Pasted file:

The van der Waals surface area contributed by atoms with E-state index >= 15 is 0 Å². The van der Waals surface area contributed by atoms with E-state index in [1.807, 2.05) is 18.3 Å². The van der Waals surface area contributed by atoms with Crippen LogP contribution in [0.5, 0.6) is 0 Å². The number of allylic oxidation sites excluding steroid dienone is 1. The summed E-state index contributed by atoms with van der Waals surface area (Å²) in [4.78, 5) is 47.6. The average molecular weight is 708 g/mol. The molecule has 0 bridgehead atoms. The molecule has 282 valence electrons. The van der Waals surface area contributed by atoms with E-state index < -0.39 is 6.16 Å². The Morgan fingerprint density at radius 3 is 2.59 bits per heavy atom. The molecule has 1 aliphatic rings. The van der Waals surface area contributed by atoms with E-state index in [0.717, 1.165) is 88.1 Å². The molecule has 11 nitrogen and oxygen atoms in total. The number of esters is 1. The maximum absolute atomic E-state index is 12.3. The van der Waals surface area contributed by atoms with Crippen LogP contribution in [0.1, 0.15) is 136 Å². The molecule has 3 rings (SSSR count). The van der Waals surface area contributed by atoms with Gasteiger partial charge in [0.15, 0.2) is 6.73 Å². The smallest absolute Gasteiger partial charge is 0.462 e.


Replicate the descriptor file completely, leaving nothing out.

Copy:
The van der Waals surface area contributed by atoms with E-state index >= 15 is 0 Å². The van der Waals surface area contributed by atoms with E-state index in [1.807, 2.05) is 18.3 Å². The van der Waals surface area contributed by atoms with Crippen LogP contribution in [0.5, 0.6) is 0 Å². The number of allylic oxidation sites excluding steroid dienone is 1. The summed E-state index contributed by atoms with van der Waals surface area (Å²) in [4.78, 5) is 47.6. The average molecular weight is 708 g/mol. The molecule has 0 bridgehead atoms. The molecule has 282 valence electrons. The van der Waals surface area contributed by atoms with E-state index < -0.39 is 6.16 Å². The Morgan fingerprint density at radius 3 is 2.59 bits per heavy atom. The molecule has 1 aliphatic rings. The van der Waals surface area contributed by atoms with E-state index in [0.717, 1.165) is 88.1 Å². The molecule has 11 nitrogen and oxygen atoms in total. The number of esters is 1. The maximum absolute atomic E-state index is 12.3. The van der Waals surface area contributed by atoms with Crippen LogP contribution in [0.1, 0.15) is 136 Å². The molecule has 3 rings (SSSR count). The van der Waals surface area contributed by atoms with Gasteiger partial charge in [0.15, 0.2) is 6.73 Å². The smallest absolute Gasteiger partial charge is 0.462 e.